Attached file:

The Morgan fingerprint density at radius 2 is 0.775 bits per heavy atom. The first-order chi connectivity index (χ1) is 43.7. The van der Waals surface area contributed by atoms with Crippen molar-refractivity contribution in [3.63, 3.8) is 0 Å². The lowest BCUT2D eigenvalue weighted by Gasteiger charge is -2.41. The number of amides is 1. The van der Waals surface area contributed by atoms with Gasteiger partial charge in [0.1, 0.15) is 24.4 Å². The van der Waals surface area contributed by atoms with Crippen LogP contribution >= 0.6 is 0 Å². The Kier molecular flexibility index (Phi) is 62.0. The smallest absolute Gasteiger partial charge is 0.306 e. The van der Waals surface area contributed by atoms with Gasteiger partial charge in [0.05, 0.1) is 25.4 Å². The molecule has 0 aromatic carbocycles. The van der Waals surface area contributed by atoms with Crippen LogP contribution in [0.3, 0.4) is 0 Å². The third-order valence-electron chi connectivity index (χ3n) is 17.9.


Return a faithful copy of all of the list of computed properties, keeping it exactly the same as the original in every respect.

The Morgan fingerprint density at radius 2 is 0.775 bits per heavy atom. The first-order chi connectivity index (χ1) is 43.7. The van der Waals surface area contributed by atoms with Crippen molar-refractivity contribution in [3.63, 3.8) is 0 Å². The lowest BCUT2D eigenvalue weighted by Gasteiger charge is -2.41. The number of amides is 1. The van der Waals surface area contributed by atoms with Gasteiger partial charge in [0.1, 0.15) is 24.4 Å². The van der Waals surface area contributed by atoms with Crippen LogP contribution >= 0.6 is 0 Å². The Kier molecular flexibility index (Phi) is 62.0. The smallest absolute Gasteiger partial charge is 0.306 e. The van der Waals surface area contributed by atoms with Gasteiger partial charge in [0.05, 0.1) is 25.4 Å². The molecule has 0 aromatic carbocycles. The van der Waals surface area contributed by atoms with Crippen LogP contribution in [0.3, 0.4) is 0 Å². The third-order valence-electron chi connectivity index (χ3n) is 17.9.